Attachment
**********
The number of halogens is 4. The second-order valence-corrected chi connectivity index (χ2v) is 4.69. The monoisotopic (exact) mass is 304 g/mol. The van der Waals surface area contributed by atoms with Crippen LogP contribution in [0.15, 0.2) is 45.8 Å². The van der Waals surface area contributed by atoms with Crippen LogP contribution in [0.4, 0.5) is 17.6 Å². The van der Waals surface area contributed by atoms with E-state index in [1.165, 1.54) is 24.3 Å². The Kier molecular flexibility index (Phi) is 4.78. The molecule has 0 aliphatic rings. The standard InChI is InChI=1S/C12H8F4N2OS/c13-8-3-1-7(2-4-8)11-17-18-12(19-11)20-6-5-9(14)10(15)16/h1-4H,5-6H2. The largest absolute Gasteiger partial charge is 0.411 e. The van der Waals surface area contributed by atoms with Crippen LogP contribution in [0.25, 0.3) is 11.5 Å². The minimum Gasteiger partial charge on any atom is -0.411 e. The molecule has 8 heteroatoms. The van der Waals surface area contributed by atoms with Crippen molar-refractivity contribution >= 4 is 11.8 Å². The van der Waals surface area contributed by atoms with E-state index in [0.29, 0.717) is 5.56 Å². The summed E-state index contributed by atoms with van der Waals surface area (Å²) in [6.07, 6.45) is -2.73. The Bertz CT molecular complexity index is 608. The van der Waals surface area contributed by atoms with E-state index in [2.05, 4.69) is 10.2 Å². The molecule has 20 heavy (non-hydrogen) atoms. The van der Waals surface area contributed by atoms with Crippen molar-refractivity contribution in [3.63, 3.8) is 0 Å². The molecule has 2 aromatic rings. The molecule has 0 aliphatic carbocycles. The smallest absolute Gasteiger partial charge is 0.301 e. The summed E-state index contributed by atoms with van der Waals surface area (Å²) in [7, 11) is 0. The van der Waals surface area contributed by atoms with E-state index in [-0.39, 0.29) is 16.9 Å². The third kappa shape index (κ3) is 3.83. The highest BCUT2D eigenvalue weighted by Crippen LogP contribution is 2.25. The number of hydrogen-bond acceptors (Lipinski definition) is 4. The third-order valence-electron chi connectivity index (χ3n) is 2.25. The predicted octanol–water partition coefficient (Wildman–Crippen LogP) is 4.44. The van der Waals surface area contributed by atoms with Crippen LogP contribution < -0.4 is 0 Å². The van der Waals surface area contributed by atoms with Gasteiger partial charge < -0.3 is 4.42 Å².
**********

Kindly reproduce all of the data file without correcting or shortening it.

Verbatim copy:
The number of halogens is 4. The second-order valence-corrected chi connectivity index (χ2v) is 4.69. The monoisotopic (exact) mass is 304 g/mol. The van der Waals surface area contributed by atoms with Crippen LogP contribution in [0.15, 0.2) is 45.8 Å². The van der Waals surface area contributed by atoms with Crippen LogP contribution in [0.4, 0.5) is 17.6 Å². The van der Waals surface area contributed by atoms with E-state index in [1.165, 1.54) is 24.3 Å². The Kier molecular flexibility index (Phi) is 4.78. The molecule has 0 aliphatic rings. The standard InChI is InChI=1S/C12H8F4N2OS/c13-8-3-1-7(2-4-8)11-17-18-12(19-11)20-6-5-9(14)10(15)16/h1-4H,5-6H2. The largest absolute Gasteiger partial charge is 0.411 e. The van der Waals surface area contributed by atoms with Crippen LogP contribution in [0.25, 0.3) is 11.5 Å². The minimum Gasteiger partial charge on any atom is -0.411 e. The molecule has 8 heteroatoms. The van der Waals surface area contributed by atoms with Crippen molar-refractivity contribution >= 4 is 11.8 Å². The van der Waals surface area contributed by atoms with E-state index in [0.29, 0.717) is 5.56 Å². The summed E-state index contributed by atoms with van der Waals surface area (Å²) in [6.07, 6.45) is -2.73. The Bertz CT molecular complexity index is 608. The van der Waals surface area contributed by atoms with E-state index in [2.05, 4.69) is 10.2 Å². The molecule has 20 heavy (non-hydrogen) atoms. The van der Waals surface area contributed by atoms with Crippen molar-refractivity contribution in [3.63, 3.8) is 0 Å². The molecule has 2 aromatic rings. The molecule has 0 aliphatic carbocycles. The smallest absolute Gasteiger partial charge is 0.301 e. The summed E-state index contributed by atoms with van der Waals surface area (Å²) in [7, 11) is 0. The van der Waals surface area contributed by atoms with E-state index in [-0.39, 0.29) is 16.9 Å². The third kappa shape index (κ3) is 3.83. The highest BCUT2D eigenvalue weighted by Crippen LogP contribution is 2.25. The number of hydrogen-bond acceptors (Lipinski definition) is 4. The third-order valence-electron chi connectivity index (χ3n) is 2.25. The predicted octanol–water partition coefficient (Wildman–Crippen LogP) is 4.44. The van der Waals surface area contributed by atoms with Crippen LogP contribution < -0.4 is 0 Å². The van der Waals surface area contributed by atoms with Gasteiger partial charge < -0.3 is 4.42 Å².